Heart disease affects 14 million Americans. It kills more than 600,000 Americans and more than 7 million people worldwide each year, making it the No. 1 cause of death in the United States and abroad. To raise awareness of this important disease, February has been designated American Heart Month.
We are born with clean, smooth, elastic coronary arteries; healthy blood vessels that supply oxygen and nutrition to our heart muscles. As we age, these arteries become less elastic (sometimes referred to as "hardened") and can become clogged with atherosclerotic plaque, which is made up of fatty, calcified and/or scarred tissue. This can cause heart disease, where insufficient blood gets to the heart muscles.
As you may expect, increased demands on the heart from exercise or other stresses may cause this insufficient blood supply to become critical and cause symptoms of angina. An acute blockage, often from a "plug" of platelets on top of this chronic narrowing of these arteries, can cause a heart attack.
Some people have "silent ischemia," where they either do not have symptoms or have subtle symptoms that they do not recognize. These patients may not be aware they have had a problem until chronic symptoms (such as exercise intolerance) develop, or until an abnormal electrocardiogram or other abnormal test is noted.
People symptomatic from ischemic heart disease can experience a wide spectrum of symptoms such as chest pain/discomfort/pressure (described very differently by different people), arm pain, lower jaw pain, upper abdominal pain, shortness of breath with/without any pain, palpitations, lightheadedness, diaphoresis, and/or other non-specific symptoms such as weakness, nausea and others. The acute onset of symptoms that may be attributed to heart disease should result in an immediate call to 911.
There are many risk factors for developing heart disease. Advancing age and a family history of heart disease cannot be averted. Male sex may be another non-modifiable risk factor. However, it is possible to reduce your risk of developing heart disease by minimizing modifiable risk factors. This can be done by:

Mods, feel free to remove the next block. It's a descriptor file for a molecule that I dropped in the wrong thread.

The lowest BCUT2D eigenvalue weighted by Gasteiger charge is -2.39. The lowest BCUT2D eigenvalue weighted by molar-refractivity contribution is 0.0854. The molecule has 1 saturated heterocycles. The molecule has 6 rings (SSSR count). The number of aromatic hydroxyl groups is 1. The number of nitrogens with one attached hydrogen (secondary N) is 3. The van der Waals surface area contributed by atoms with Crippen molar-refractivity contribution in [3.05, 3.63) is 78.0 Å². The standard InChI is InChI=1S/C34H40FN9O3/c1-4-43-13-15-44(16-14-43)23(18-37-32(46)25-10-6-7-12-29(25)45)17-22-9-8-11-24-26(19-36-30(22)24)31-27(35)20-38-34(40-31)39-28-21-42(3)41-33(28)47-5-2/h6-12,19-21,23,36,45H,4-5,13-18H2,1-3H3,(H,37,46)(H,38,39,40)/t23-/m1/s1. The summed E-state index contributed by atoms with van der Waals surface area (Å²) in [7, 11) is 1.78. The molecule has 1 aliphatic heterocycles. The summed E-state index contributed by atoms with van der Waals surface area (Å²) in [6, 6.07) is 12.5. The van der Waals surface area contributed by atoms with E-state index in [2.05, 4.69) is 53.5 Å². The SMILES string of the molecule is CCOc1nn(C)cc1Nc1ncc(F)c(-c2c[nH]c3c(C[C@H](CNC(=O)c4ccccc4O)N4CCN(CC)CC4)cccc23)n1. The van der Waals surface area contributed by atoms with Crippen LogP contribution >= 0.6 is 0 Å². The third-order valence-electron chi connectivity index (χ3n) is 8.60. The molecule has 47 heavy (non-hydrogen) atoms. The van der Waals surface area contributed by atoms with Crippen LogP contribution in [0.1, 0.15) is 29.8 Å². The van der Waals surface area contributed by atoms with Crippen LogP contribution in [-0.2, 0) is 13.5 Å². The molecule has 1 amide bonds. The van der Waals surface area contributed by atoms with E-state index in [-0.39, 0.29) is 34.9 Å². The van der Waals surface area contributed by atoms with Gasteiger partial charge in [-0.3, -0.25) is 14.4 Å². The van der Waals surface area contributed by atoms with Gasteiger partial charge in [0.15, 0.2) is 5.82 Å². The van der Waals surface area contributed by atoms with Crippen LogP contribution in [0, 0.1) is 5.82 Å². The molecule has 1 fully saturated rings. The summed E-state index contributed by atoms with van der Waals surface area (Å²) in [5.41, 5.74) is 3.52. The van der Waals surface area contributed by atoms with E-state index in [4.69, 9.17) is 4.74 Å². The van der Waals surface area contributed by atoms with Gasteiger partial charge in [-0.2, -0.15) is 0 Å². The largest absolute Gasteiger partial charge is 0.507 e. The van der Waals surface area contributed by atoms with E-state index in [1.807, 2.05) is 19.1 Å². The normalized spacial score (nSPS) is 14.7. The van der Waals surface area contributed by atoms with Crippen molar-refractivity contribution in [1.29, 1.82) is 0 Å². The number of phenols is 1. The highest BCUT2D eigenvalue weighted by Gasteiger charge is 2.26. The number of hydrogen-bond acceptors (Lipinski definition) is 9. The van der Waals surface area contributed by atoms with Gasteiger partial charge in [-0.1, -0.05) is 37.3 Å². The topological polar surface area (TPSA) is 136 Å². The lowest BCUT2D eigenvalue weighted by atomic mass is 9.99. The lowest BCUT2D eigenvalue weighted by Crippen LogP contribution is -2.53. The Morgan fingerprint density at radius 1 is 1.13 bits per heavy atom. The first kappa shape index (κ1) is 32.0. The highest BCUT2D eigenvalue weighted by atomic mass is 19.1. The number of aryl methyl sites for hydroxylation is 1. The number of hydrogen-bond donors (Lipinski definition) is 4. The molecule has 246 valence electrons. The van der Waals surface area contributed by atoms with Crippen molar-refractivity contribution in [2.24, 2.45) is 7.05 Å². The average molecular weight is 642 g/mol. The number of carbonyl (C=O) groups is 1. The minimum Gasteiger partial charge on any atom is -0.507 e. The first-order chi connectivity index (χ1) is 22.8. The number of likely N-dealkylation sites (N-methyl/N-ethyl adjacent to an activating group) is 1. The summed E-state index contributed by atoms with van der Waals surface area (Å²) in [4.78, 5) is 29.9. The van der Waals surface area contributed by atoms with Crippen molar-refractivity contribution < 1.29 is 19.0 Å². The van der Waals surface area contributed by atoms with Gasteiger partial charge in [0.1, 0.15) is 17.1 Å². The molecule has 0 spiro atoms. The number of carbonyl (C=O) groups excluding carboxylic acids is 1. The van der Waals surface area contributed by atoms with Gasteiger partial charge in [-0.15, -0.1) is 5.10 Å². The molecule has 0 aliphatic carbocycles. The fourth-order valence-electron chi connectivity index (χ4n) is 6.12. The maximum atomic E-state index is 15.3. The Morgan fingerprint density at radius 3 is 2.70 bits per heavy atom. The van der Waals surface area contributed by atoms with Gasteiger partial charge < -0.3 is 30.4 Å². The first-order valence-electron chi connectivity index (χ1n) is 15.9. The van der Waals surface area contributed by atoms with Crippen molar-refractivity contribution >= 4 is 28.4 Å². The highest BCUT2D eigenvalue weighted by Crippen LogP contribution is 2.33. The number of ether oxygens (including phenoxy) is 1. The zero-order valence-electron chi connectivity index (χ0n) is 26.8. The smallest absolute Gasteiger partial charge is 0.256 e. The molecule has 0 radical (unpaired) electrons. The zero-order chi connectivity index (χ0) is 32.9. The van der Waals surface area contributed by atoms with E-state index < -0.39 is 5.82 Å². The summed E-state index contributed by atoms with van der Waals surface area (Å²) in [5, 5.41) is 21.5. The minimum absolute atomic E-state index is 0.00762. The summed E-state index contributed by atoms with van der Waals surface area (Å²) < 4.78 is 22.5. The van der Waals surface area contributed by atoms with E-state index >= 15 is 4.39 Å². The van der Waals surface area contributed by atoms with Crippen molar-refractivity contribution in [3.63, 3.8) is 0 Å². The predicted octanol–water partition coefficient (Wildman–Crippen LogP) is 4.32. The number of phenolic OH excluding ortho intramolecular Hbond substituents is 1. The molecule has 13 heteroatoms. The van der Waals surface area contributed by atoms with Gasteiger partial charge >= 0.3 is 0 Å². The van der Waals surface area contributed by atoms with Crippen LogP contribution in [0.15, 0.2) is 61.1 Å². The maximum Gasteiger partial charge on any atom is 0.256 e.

- Stopping smoking.
- Reducing exposure to second-hand smoke
- Controlling certain medical conditions such as high blood pressure, high cholesterol and diabetes through diet, exercise and/or medications.
- Exercising regularly.
- Maintaining a healthy body weight.
- Avoiding drug abuse.
- Avoiding stress.
- Others - check with your doctor.
In an acute flare-up - a possible heart attack - tests will include an ECG, blood test, chest X-ray and maybe others.
People who have higher risk of coronary heart disease or who develop symptoms possibly suggestive of chronic heart disease may need to undergo testing to evaluate the extent of suspected disease, which may include:
- Stress tests (whether exercise, radionuclide or echocardiography), where the response of the heart to intentionally induced increased workload is evaluated.
- Angiography, where dye is injected and the arteries visualized to see if they are patent.
- Newer tests, such as ultrafast CT scans.
Treatment of heart disease is aimed at improving the flow of blood to the muscles of the heart. This may include:
- Medications, diet and exercise to control diseases that contribute to heart disease, such as diabetes, high cholesterol and high blood pressure.
- Medications to minimize build-up of plaque such as aspirin and/or other anti-platelet agents.
- Other medications to open up the coronary arteries or to decrease the heart workload, such as nitroglycerin, beta blockers, ACE inhibitors, calcium channel blockers and/or others.
- Minimally invasive procedures such as angioplasty and/or placement of stents to keep the arteries open.
- Coronary artery bypass grafting surgery to bypass the blocked arteries.
Everyone should be aware of their risks for developing heart disease and should discuss ways to minimize these risks with their healthcare provider. They should also be aware of possible symptoms that can come from a heart attack, and should seek immediate care if they develop such symptoms.
Jeff Hersh, Ph.D., M.D., F.A.A.P., F.A.C.P., F.A.A.E.P., can be reached at DrHersh@juno.com.
author: Dr. Jeff Hersh